Though it may be an urban legend, the Blue Whale has been reported by many outlets to be a social media game that has “curators” who target players between 10 and 14 years old, pushing them into doing a list of pained daily tasks such as waking up in the middle of the night, cutting shapes into their skin, and, ultimately, committing suicide. “For the last 10 days, the player needs to wake up at an appointed early morning hour, listen to music, and contemplate death,” Bloomberg reports. “Those who get cold feet and want to leave the game receive threats, often that their parents will be killed.”
Unconfirmed reports of kids falling into the trap have come out of Russia, Estonia, Kazakhstan, and Ukraine — and now from Curitiba, Brazil, where the mayor told his staff that it had sent seven kids to the hospital, as well as from Essex, Devon, and Cornwall, England, where the Daily Mail reports officials have issued warnings to parents.
“The expansion of Internet connectivity and social media has created new opportunities for entering into suicide pacts,” cybercrime expert Robert Muggah of the Brazilian Igarapé Institute tells Bloomberg. “The practice of suicide has migrated online, and younger people may be acting alone or as part of a wider collective.”
There have been no reports about the Blue Whale in the U.S. But Justin Patchin, co-director of the Wisconsin-based Cyberbullying Research Center, tells Yahoo Beauty that it has been on his radar since February — and that it is the center’s belief, from speaking to those in the supposedly affected countries, “that it is a complete hoax … or at least it started out that way,” with the possible goal of shutting down social networks in Russia.
In any event, online challenges that dare or cajole teens into risky behavior — from the cinnamon and duct-tape challenges to the oft-deadly choking game — are nothing new. That includes reports of suicide, such as the 11-year-old boy who recently killed himself after learning through text messages of the suicide of his 13-year-old girlfriend — which turned out to be a cruel social media prank. In 2008, an alleged Internet “cult” led to the suicides of seven teenage friends in a small U.K. town.
“Part of it is the need to fit in, to be a part of the pack, to be appreciated — to be a part of something bigger than themselves. The last thing a teen wants is to be excluded,” Patchin says. “Even if no one else is doing it yet, they think maybe it’s a way to get likes, followers, recognition if they take this risk.”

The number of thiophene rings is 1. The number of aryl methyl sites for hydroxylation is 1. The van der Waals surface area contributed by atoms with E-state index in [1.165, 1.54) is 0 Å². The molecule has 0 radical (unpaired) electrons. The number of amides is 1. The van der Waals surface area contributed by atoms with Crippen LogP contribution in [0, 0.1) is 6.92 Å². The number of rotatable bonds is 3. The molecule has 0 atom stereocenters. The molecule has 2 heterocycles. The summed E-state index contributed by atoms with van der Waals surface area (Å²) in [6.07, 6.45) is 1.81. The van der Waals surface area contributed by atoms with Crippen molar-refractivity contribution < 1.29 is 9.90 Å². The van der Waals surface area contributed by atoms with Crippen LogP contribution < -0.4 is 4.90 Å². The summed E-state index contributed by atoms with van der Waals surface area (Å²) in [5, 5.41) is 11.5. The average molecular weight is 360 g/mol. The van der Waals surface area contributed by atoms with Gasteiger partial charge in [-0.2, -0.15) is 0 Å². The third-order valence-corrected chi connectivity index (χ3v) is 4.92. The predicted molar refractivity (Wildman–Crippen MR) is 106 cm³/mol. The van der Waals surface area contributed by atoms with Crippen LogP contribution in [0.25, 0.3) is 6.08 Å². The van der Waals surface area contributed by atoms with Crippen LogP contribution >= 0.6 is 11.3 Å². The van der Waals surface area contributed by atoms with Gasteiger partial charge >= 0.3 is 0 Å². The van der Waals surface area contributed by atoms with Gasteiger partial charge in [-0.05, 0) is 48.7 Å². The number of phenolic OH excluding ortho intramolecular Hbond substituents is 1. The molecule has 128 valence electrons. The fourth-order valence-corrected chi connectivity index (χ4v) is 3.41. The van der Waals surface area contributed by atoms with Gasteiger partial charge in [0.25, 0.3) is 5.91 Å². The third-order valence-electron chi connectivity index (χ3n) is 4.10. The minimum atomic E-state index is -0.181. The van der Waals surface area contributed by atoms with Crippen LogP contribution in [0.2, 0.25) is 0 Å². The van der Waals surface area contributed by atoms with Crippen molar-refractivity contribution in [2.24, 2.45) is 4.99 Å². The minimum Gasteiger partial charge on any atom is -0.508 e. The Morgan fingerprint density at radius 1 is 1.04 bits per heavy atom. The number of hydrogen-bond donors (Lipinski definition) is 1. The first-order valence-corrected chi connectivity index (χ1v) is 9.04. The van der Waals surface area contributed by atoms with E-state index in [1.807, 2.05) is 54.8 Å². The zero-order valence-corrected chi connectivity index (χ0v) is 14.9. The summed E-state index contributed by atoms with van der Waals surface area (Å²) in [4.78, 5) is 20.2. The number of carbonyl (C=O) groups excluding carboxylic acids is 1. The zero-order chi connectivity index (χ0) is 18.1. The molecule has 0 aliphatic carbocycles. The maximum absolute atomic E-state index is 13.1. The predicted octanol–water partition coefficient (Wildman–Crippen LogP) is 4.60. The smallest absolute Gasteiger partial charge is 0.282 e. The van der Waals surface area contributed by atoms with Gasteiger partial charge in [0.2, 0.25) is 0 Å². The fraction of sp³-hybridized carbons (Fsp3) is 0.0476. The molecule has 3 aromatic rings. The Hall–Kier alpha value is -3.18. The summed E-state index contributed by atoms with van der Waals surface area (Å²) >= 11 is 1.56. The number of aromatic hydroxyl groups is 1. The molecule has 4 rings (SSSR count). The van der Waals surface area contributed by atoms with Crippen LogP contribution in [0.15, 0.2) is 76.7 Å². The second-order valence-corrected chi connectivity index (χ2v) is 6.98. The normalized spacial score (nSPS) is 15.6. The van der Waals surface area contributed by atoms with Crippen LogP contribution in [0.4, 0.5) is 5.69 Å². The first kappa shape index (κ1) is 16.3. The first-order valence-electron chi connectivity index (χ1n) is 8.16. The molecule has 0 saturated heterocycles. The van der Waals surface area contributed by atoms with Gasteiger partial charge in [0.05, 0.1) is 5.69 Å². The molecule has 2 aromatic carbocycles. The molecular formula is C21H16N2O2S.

Historically, he adds, adolescents have always engaged in risky behavior — it’s just more evident now thanks to social media. “Adolescents in general are vulnerable, so they’re trusting and in some cases naive. They think they are invincible,” Patchin notes. “Most teenagers don’t think much about death or harm.”
Whether or not the Blue Whale is true, advises adolescent psychologist Barbara Greenberg, “This should not be referred to as a game. Basically, what happens is that depressed kids are led to believe that they are playing a game — when in fact they are dealing with mental health issues.” She adds, “I am not a parent blamer, but this is further reason why parents need to monitor their kids’ behavior. Depressed kids who are isolated are susceptible. Parents should monitor changes in behavior.”
And there are ways to remain on high alert without living in a state of panic, notes Patchin, who offers these tips for concerned moms and dads:
- “It’s not rocket science, but be in the conversation with your kids: Who are they communicating with? What are they seeing online?” Having the kind of dialogue where they want to show you the disturbing things they see online, rather than hide them, is what to aim for. And using good judgment in how we respond to such revelations is important to keep that dialogue open. “If we freak out and threaten to take away the device, they won’t come to us anymore,” Patchin says. “This becomes harder as kids get older, so it’s important to instill [the dynamic] at a young age.”
- Look for changes in technology usage. “If you have the kind of kid who is connected a lot and suddenly wants nothing to do with technology — or if they suddenly get disproportionately upset with limits you set,” such as no phones at the dinner table, “then something is going on there.” Also, if you have the type of relationship that includes a healthy, ongoing dialogue and all of a sudden they are less forthcoming about what’s going on online, Patchin says, “that’s a cue you need to do additional prodding.”
- Bottom line: The youth are the experts, so it’s highly likely they’ll find out about disturbing trends before adults. “So routinely have these conversations about what’s going on online,” he says.
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